Falling Upward – Richard Rohr

Falling UpwardLet’s be clear, this is Marmite. Some of you are going to hate it; some of you are going to love it. The subtitle is “spirituality for the two halves of life”. Richard Rohr, a Franciscan priest and an established author, looks at life in two sections. The first part is about establishing identity, finding security, learning to function. The second half is about figuring out why any of those things matter. In Rohr’s own words, “The first half of life is discovering the script, the second half is actually writing it and owning it.” He quotes the Dalai Lama, “Know the rules so well, you can break them effectively.”

It’s a book that many people who have grown up within the Christian church in Northern Ireland will be drawn too, and yet it’s so much more than that. Rohr invites everyone to embrace the second part of life, a more peaceful existence which is about participation rather than assertion; you know who you are and have greater freedom to be.

Making references to many different religions Rohr also critiques them. “It is religion’s job to teach us and guide us on this discovery of our True Self, but it usually makes the mistake of turning this into a worthiness contest of some sort, a private performance, or some kind of religious achievement on our part, through our belonging to the right group, practising the right rituals, or believing the right things. These are just tugboats to get you away from the shore and out into the right sea; they are the oars to get you working and engaged with the Mystery”.

I know I lost quite a lot of you right there. You were wobbly back on ‘spirituality’, off balance at ‘True Self’ and gone at ‘Mystery’! And the truth is that while ‘Falling Upward’ will be a delight to some, and lost on others, it all depends on what stage of the journey you find yourself on. (And yes, I do know that even that last phrase causes some church people concern.) Personally, I love the idea of looking at where our rituals and rigmaroles were intended to lead us, and then moving beyond them.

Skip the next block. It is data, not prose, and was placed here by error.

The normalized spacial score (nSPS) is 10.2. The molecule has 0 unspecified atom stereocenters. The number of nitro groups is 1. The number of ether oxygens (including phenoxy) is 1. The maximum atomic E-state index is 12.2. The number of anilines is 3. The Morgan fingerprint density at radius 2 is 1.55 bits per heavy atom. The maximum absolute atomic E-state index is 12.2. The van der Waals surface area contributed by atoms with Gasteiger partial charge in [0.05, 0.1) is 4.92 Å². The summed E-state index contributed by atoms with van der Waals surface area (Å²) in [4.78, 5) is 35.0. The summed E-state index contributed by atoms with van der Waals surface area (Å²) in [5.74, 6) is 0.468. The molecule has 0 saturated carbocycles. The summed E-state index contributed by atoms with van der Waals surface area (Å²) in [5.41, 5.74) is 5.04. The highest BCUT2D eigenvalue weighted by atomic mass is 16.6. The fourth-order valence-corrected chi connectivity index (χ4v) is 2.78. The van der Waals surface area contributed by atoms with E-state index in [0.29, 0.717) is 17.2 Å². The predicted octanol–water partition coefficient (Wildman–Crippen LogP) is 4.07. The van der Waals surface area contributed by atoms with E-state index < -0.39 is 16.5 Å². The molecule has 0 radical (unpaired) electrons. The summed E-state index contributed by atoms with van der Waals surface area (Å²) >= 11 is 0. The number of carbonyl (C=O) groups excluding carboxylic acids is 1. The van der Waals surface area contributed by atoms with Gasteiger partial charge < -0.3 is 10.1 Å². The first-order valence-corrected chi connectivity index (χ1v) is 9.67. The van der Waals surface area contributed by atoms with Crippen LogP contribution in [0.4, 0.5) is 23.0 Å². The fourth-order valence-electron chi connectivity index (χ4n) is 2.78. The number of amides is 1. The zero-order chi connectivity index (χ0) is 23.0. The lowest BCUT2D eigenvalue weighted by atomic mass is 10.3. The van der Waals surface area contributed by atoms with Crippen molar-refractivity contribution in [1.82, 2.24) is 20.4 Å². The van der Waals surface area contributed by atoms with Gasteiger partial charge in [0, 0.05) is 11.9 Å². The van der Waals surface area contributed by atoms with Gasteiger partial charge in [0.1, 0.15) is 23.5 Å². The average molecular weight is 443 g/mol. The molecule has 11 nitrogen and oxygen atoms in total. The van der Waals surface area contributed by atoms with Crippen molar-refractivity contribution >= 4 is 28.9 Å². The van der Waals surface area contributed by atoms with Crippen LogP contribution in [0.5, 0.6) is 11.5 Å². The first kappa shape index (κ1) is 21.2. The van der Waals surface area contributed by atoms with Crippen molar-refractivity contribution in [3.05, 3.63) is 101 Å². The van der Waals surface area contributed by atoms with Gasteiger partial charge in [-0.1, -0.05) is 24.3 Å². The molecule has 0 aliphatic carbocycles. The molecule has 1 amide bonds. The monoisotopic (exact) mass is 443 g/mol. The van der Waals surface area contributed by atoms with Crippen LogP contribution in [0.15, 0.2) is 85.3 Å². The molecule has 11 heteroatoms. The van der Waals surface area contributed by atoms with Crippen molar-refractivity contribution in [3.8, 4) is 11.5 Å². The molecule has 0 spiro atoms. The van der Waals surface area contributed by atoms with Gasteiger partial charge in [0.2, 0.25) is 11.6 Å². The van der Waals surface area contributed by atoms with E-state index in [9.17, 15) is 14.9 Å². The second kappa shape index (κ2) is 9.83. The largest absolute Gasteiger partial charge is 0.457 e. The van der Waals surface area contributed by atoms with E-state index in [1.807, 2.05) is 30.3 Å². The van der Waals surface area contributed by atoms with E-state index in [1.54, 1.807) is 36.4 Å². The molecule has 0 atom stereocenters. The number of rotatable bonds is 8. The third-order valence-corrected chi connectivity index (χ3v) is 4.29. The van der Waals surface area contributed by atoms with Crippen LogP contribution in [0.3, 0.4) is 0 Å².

If, like me, you have reached a stage in life and faith where your doctrines are held less tightly, you have more questions than answers and your acts of worship centre more on who you are, what you do and how you do it, then this might just be for you.

I warn you, not all of it is easy going. I think it fell into thirds for me. A third was “yes, that!” and I understood completely. A third I needed to think about some more. And a third was, frankly, a bit lost on me -I intend to reread it before the year is out.

I’m 44. Alright, much closer to 45. It’s a good stage. I believe the best years are still ahead, (though maybe not physically) I know enough now to both make good choices, but also to know the limits of my knowledge. I find myself drawn to Rohr’s invitation to grow towards the ‘elder’ life, to be able to “define the centre, depth and circumference of a dialogue, just by being there.” To be someone who “is generative … eager and able to generate life from his or her own abundance and for the benefit of following generations.” That’s the work, but also the gift of the second half of life.

I’ll leave you with three other quotes to ponder:

“Your concern is not so much to have what you love anymore, but to love what you have.”

“Most people confuse their life situation with their actual life, which is an underlying flow beneath their daily events. This deeper discovery is largely what religious people mean by ‘finding their soul’.”

“We grow spiritually much more by doing it wrong than by doing it right. That might just be the central message of how spiritual growth happens; yet nothing in us wants to believe it.”

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